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2020 Yearender: Workers’ worst struggles, moments of survival

Tarra Quismundo, ABS-CBN News

Posted at Dec 29 2020 09:15 AM

MANILA— In this unprecedented year of a pandemic that has spurred an economic recession, the struggle has been never more real for the working class.

From jeepney drivers forced to beg on the streets as they were kept off the road to a commuter dying— quite literally— to find a ride home, 2020 was filled with stories of both heartbreak and inspiration as Filipino workers found ways to survive and cope with a world changed by a pandemic.

Here are some of the stories that tugged on the heartstrings of ABS-CBN News readers this past year:

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Bayan Patroller Princess Collaiyne

Construction workers walk from Manila to Pangasinan

At the height of the strict lockdown in March, 8 construction workers had to walk all the way from Manila to their hometown in Pangasinan after their work was put on pause and public transport was suspended. Throughout the journey, they would take short breaks to eat and rest, and then march home again, said Jerry Estacio, one of the workers.

Jeepney drivers beg for spare change as they call on authorities to let them resume operations.Mark Demayo, ABS-CBN News/File

Jeepney drivers beg on streets

For months, many jeepney drivers in Metro Manila had to resort to begging on the streets, some even rummaging for scrap in garbage bins, to eke out a living as they were barred from plying roads during the strict lockdown in Metro Manila.

Nurses Ester Quisol and Cheryl Ravelo walk from their 12-hour duty at East Avenue Medical Center to Quisol’s home around the Kamuning area in Quezon City Tuesday amid the enhanced community quarantine, March 24, 2020. Mark Demayo, ABS-CBN News

Health care workers walk to and from work

In the early days of the enhanced community quarantine, the strictest lockdown level enforced during the pandemic, many medical front liners were left with no choice but to walk to their respective workplaces as public transport was suspended.

Shortly after, government agencies and organizations started offering free shuttle services for health workers, while some used bicycles for their daily work commute.

Messenger Alex Bodoso did not know how to bike but had to learn so he could go to work while public transport is suspended amid the COVID-19 lockdown. Mayrose Reducto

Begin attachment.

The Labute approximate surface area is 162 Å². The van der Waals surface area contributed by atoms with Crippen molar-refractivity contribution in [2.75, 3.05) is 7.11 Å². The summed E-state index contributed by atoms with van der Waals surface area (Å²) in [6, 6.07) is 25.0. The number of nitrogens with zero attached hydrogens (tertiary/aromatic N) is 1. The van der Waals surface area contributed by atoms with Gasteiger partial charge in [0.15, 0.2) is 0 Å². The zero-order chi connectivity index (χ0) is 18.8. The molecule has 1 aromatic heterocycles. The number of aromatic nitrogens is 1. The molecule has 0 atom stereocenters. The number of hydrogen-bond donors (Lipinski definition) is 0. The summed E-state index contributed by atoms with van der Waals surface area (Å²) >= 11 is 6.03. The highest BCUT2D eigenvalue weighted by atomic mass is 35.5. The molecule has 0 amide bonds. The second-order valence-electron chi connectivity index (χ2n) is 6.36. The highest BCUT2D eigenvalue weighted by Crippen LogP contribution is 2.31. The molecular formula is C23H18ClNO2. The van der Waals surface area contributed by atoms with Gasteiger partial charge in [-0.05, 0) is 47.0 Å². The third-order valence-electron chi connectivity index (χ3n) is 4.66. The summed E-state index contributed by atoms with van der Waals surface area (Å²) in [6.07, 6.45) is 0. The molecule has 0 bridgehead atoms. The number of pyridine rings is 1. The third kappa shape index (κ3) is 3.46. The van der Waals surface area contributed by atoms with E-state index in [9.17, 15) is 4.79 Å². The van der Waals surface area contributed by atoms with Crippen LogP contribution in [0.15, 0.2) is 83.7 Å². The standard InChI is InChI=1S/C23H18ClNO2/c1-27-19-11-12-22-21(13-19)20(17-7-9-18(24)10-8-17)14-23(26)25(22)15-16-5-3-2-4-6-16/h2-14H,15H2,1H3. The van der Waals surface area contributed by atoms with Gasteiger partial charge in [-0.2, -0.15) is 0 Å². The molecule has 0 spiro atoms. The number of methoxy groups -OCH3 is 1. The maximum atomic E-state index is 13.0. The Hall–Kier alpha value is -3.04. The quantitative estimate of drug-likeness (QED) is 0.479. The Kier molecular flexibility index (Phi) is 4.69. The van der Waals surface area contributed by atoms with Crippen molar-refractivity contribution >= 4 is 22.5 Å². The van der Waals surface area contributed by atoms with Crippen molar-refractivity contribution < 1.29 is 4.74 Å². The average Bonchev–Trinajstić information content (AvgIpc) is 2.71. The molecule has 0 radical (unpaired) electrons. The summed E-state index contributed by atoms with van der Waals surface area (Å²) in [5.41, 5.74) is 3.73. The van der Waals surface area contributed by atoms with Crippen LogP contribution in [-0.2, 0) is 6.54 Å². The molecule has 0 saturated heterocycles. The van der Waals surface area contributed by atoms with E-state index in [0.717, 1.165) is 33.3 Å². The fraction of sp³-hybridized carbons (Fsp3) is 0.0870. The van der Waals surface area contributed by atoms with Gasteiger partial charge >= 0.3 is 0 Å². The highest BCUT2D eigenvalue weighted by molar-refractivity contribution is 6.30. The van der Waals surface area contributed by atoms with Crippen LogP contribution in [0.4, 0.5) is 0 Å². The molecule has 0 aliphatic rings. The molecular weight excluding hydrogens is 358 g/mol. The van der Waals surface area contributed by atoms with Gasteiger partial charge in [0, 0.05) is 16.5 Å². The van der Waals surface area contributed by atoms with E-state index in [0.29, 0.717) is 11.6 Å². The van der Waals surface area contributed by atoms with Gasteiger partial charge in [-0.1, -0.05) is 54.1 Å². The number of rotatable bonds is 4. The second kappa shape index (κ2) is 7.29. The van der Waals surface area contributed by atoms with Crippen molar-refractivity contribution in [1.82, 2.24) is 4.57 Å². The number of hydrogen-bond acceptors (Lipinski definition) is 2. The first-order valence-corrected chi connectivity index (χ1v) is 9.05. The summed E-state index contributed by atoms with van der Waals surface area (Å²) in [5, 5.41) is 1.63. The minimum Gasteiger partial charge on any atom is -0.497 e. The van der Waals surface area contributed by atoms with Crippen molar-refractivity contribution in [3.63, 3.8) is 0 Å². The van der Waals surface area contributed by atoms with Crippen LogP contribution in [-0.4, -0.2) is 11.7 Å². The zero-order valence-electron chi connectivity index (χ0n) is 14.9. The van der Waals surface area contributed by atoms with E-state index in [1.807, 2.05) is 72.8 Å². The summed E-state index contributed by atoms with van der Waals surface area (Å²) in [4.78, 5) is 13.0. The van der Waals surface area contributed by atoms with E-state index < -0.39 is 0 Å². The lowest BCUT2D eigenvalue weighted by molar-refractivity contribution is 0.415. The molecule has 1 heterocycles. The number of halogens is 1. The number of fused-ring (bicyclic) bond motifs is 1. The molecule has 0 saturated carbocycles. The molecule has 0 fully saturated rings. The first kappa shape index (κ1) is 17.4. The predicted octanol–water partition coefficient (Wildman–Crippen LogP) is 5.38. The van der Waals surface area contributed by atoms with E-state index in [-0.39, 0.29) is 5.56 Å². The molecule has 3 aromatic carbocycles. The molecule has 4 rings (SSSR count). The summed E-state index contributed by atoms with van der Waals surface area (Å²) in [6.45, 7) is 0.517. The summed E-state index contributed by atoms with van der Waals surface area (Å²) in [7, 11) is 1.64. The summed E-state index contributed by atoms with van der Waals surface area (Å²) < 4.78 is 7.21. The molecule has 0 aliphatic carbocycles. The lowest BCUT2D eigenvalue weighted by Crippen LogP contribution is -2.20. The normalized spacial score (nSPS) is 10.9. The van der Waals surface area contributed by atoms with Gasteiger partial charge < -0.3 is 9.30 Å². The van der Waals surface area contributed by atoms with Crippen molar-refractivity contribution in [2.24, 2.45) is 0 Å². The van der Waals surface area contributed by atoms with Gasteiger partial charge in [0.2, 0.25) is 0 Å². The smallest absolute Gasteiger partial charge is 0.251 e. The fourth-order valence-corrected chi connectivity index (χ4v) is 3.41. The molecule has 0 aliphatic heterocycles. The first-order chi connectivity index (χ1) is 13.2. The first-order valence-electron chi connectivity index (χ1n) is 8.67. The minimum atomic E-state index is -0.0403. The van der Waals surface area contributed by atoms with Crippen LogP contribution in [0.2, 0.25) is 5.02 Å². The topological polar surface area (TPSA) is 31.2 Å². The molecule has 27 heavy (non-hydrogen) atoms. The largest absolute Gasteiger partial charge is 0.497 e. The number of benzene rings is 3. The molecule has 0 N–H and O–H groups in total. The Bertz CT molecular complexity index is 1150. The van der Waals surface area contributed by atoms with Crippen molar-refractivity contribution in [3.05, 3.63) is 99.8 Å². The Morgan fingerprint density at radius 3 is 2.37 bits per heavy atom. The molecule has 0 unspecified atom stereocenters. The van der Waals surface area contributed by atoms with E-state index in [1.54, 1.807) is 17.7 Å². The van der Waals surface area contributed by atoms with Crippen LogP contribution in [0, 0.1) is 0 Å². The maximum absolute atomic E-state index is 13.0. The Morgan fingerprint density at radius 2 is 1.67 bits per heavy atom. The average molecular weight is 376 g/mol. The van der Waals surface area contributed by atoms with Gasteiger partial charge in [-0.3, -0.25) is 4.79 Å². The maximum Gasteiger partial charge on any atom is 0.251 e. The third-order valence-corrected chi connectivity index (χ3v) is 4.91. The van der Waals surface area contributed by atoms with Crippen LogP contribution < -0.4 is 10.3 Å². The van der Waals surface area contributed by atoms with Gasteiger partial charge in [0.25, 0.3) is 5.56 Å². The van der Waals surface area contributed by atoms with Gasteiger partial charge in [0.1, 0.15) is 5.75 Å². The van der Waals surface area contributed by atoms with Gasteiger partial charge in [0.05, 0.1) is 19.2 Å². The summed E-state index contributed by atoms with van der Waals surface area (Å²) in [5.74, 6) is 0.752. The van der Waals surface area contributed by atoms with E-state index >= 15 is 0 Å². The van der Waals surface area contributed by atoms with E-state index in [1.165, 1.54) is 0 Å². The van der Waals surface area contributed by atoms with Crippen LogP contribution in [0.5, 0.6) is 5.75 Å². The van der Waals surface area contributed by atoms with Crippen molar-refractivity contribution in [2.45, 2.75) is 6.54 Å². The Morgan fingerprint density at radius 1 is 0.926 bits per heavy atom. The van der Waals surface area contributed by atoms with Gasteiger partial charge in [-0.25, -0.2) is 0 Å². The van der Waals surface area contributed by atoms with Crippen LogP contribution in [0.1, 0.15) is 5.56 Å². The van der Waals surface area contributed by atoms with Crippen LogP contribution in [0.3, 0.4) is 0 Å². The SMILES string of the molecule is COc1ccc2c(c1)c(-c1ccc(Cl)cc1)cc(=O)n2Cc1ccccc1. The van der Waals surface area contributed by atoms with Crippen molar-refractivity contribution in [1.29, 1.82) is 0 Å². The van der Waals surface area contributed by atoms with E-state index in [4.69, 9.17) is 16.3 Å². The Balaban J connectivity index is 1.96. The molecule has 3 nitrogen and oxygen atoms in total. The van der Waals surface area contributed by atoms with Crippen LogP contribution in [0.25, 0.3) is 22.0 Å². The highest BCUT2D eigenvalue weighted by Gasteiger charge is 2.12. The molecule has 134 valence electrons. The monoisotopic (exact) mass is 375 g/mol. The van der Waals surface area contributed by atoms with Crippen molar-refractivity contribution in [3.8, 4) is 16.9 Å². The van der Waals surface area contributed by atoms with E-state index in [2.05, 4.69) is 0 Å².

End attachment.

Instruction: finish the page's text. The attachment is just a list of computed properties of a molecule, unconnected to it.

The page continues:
Man pedals to work on bike with training wheels

In June, a messenger went viral online after a netizen captured a photo of him on his way to work pedaling on a bike with training wheels. Messenger Alex Bodoso said he did not know how to bike but had no choice but to learn—and needed training wheels—so he could go to work.

Michelle Silvertino died of a lingering illness after waiting for days for a bus ride home on a footbridge in Pasay City. Nathanael Aviso and Jimboh Mojica

Woman dies while waiting for bus ride home

One story that drew uproar among ABS-CBN News readers this year was that of Michelle Silvertino, who died while waiting for a bus ride home amid transport restrictions because of the COVID-19 quarantine.

Silvertino, who was working as a house helper in Antipolo, wanted to go home to Bicol in the last week of May, when a strict lockdown was still in place. Her employers dropped her off at a bus terminal, but she ended up waiting for 5 days on a footbridge in Pasay City, with no trips leaving for her hometown.

On June 5, Silvertino, who had a lingering respiratory illness, was found unconscious and was later pronounced dead in a hospital. She was declared a probable COVID-19 case.

On the upside, here are stories that showed the best of how Filipinos coped through the limiting times of the pandemic:

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A man from Puerto Princesa, Palawan thought of bringing his grooming services to the streets as barbershops were restricted from operating under quarantine restrictions. Screenshot from video by Judith Bayron

Rolling barbershop in Puerto Princesa

As operations of salons and barbershops were restricted because of the coronavirus quarantine, one barber in Puerto Princesa, Palawan thought of taking his services to the streets. The so-called rolling barbershop, the brainchild of “Kuya Bem,” came complete with photos of hairstyle options, a mirror, and a seat for the client on his motorbike’s sidecar.

Narvacan National Central High School Facebook Page

Teacher climbs mountain for good internet signal to enrol students

In June, teacher Efren Cabotage from Narvacan, Ilocos Sur was hailed a hero for climbing a mountain to get good internet signal to enroll his students, as many had no means to sign up for the school year online. This came as classes shifted to remote learning because of restrictions brought by the COVID-19 pandemic.

Delivery rider Francis Ax Valerio was snapped having an online class while parked on the side of a road in Parañaque City. Christian Lorenz Nuñez

Delivery rider pauses on the road to take online classes

In a story that showed the value of diligence, Francis Ax Valerio, a delivery rider, went viral after a photo of him taking a break from work to attend an online class was uploaded online. The third year communications student at Adamson University said he needed to work while still in school to help support his family.

Vendor gives free taho to frontliners

In August, a taho vendor went viral online for giving away free cups of the soya drink to frontliners at the Sta. Ana hospital in Manila and to police officers manning quarantine checkpoints. Rolando Urbina, a long-time taho vendor, said he thought of doing it as an expression of gratitude to frontliners in the pandemic fight.